Working Paper No. 508 | July 2007

The American Jewish Committee’s Annual Opinion Surveys

An Assessment of Sample Quality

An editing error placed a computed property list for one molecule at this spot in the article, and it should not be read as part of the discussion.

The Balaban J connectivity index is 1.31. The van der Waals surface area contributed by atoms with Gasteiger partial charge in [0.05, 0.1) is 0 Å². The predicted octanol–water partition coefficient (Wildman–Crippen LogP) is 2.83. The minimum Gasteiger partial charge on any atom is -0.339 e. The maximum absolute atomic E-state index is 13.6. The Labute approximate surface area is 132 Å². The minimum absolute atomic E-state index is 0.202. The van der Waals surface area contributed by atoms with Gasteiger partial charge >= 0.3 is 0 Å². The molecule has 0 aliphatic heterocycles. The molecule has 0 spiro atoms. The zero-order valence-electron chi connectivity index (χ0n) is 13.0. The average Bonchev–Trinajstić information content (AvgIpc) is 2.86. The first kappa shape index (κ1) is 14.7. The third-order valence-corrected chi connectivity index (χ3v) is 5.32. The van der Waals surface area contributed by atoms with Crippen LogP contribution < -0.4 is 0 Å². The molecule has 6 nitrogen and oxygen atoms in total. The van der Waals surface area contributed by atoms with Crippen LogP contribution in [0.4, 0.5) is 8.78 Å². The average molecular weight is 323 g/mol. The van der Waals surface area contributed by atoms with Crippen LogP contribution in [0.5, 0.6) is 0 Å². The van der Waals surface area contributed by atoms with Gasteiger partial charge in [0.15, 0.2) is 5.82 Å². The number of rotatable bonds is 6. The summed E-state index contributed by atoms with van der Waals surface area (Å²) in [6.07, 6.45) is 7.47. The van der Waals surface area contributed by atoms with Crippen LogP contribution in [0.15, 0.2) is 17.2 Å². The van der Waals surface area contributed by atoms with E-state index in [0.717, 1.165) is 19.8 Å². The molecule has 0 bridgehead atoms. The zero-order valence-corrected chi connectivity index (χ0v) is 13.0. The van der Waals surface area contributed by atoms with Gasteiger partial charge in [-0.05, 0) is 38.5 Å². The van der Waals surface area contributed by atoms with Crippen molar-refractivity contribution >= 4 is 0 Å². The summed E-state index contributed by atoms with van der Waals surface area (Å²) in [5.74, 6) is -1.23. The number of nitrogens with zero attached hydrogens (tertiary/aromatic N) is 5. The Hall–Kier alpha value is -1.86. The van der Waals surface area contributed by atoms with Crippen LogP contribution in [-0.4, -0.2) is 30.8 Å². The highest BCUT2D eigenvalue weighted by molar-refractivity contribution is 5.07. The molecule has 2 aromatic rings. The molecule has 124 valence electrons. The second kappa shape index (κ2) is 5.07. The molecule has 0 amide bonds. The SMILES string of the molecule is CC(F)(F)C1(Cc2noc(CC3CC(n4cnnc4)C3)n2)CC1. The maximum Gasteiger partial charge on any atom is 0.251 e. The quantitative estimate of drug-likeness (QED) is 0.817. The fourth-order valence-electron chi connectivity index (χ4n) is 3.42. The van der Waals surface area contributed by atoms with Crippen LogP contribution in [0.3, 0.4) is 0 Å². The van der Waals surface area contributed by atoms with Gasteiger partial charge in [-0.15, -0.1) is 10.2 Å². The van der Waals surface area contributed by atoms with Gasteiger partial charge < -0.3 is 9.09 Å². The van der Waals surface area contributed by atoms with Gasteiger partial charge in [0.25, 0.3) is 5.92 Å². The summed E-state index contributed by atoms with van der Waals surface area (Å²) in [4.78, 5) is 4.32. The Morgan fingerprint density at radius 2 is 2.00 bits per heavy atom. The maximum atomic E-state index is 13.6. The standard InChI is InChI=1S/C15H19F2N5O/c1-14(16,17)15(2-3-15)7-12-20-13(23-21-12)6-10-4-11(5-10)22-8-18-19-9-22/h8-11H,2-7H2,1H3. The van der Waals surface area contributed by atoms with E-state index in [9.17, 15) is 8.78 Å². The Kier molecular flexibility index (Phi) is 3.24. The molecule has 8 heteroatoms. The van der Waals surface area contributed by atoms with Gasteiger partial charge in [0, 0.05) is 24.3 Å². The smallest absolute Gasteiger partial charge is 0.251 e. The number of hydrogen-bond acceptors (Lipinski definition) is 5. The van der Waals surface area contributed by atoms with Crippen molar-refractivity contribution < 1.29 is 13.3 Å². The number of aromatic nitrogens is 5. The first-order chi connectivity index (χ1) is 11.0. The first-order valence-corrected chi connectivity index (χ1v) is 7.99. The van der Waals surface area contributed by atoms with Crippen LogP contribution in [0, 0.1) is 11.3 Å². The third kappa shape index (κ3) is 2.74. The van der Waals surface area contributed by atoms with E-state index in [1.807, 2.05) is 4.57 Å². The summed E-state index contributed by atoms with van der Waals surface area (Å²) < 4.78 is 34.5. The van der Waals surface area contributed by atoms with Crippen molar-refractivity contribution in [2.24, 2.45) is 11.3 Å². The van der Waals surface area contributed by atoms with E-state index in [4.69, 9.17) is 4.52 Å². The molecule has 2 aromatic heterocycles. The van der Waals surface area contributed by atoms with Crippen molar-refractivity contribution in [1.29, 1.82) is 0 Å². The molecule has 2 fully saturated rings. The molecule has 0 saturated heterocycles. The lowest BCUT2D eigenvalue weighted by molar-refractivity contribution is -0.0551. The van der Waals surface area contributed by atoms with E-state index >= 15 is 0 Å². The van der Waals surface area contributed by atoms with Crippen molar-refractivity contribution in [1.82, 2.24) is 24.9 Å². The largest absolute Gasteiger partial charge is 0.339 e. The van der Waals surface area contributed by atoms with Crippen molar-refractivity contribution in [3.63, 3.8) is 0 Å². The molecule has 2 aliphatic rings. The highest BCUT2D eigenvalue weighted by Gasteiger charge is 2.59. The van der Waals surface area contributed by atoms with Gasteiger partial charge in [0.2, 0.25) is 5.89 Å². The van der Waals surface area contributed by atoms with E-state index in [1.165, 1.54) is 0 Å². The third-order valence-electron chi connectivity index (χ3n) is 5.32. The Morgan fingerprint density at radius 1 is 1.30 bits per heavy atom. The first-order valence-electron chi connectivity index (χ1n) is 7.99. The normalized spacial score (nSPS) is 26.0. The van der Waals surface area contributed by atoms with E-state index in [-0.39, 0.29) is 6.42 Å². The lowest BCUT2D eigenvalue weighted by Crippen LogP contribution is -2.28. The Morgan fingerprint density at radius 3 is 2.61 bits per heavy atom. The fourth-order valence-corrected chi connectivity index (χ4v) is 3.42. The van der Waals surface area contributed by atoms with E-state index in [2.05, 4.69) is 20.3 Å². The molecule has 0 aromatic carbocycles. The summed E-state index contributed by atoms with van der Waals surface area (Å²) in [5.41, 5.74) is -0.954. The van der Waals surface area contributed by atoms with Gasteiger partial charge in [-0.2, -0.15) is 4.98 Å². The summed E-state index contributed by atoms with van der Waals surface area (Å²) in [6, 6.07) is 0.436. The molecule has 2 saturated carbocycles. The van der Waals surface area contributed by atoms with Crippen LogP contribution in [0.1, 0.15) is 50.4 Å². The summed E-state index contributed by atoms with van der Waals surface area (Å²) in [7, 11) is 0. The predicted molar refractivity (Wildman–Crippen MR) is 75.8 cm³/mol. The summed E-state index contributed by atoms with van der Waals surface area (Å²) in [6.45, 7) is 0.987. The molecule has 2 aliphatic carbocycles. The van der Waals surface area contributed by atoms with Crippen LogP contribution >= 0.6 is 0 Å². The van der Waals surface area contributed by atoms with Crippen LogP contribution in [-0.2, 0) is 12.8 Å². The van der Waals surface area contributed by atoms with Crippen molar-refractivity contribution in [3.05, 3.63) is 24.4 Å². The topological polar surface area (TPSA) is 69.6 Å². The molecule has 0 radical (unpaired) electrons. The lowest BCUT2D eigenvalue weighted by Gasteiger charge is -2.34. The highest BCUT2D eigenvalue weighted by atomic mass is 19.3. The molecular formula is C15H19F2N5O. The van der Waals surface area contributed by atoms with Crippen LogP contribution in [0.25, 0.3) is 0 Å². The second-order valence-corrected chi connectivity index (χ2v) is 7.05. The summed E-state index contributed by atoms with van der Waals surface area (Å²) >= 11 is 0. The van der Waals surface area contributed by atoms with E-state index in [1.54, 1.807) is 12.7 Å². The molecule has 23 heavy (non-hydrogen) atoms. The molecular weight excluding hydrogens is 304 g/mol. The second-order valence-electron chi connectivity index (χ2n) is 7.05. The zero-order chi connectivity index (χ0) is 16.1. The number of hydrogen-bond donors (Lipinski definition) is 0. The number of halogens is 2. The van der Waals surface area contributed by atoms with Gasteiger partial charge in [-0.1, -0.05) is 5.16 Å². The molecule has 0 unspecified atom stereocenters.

The American Jewish Committee (AJC) surveys of Jewish opinion are unique both in being conducted annually and in the subject matter covered. This paper assesses the quality of these samples. I first summarize my earlier findings on the implications of limiting a sample to respondents who answered “Jewish” when asked a screening question about their religion. I then explore how well the AJC samples actually represent the chosen target population of Jews by religion. That exploration rests on public use datasets available for five recent AJC survey years. Outcomes from these five datasets can be compared to one another as well as to outcomes from public use datasets of two other recent national surveys of Jews, especially on the demographic characteristics of the respondents. The paper finds some larger-than-expected differences among AJC samples, and between these and the other two types of datasets. Finally, the paper considers the extent to which these differences matter for the substantive analysis of American Jewish opinion.

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